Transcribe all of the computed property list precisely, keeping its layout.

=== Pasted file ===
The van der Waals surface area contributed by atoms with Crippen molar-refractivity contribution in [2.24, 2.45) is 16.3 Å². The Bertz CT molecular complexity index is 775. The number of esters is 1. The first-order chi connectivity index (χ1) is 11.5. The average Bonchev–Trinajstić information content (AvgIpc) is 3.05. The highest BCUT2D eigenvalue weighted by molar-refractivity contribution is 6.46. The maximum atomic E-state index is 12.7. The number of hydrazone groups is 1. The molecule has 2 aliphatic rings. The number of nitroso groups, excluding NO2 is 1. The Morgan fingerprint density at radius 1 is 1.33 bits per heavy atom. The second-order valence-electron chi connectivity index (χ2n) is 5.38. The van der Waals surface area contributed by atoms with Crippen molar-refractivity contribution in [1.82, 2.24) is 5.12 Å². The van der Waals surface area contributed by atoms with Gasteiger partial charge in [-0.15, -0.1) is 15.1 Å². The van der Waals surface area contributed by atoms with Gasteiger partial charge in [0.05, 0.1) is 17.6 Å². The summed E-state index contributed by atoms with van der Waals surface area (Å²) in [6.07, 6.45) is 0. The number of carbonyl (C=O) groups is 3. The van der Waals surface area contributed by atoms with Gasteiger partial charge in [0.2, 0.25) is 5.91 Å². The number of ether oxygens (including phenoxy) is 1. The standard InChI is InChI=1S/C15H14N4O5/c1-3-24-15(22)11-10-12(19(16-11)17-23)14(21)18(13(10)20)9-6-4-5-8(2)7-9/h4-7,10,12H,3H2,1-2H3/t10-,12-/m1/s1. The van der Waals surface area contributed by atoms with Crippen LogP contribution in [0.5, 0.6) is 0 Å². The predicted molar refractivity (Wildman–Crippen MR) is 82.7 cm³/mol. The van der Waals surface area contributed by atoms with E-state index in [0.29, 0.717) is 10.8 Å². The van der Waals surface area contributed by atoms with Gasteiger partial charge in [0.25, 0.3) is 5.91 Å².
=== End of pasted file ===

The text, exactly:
The van der Waals surface area contributed by atoms with Crippen molar-refractivity contribution in [2.24, 2.45) is 16.3 Å². The Bertz CT molecular complexity index is 775. The number of esters is 1. The first-order chi connectivity index (χ1) is 11.5. The average Bonchev–Trinajstić information content (AvgIpc) is 3.05. The highest BCUT2D eigenvalue weighted by molar-refractivity contribution is 6.46. The maximum atomic E-state index is 12.7. The number of hydrazone groups is 1. The molecule has 2 aliphatic rings. The number of nitroso groups, excluding NO2 is 1. The Morgan fingerprint density at radius 1 is 1.33 bits per heavy atom. The second-order valence-electron chi connectivity index (χ2n) is 5.38. The van der Waals surface area contributed by atoms with Crippen molar-refractivity contribution in [1.82, 2.24) is 5.12 Å². The van der Waals surface area contributed by atoms with Gasteiger partial charge in [-0.15, -0.1) is 15.1 Å². The van der Waals surface area contributed by atoms with Gasteiger partial charge in [0.05, 0.1) is 17.6 Å². The summed E-state index contributed by atoms with van der Waals surface area (Å²) in [6.07, 6.45) is 0. The number of carbonyl (C=O) groups is 3. The van der Waals surface area contributed by atoms with Gasteiger partial charge in [0.2, 0.25) is 5.91 Å². The number of ether oxygens (including phenoxy) is 1. The standard InChI is InChI=1S/C15H14N4O5/c1-3-24-15(22)11-10-12(19(16-11)17-23)14(21)18(13(10)20)9-6-4-5-8(2)7-9/h4-7,10,12H,3H2,1-2H3/t10-,12-/m1/s1. The van der Waals surface area contributed by atoms with Crippen LogP contribution in [0.5, 0.6) is 0 Å². The predicted molar refractivity (Wildman–Crippen MR) is 82.7 cm³/mol. The van der Waals surface area contributed by atoms with E-state index in [0.29, 0.717) is 10.8 Å². The van der Waals surface area contributed by atoms with Gasteiger partial charge in [0.25, 0.3) is 5.91 Å².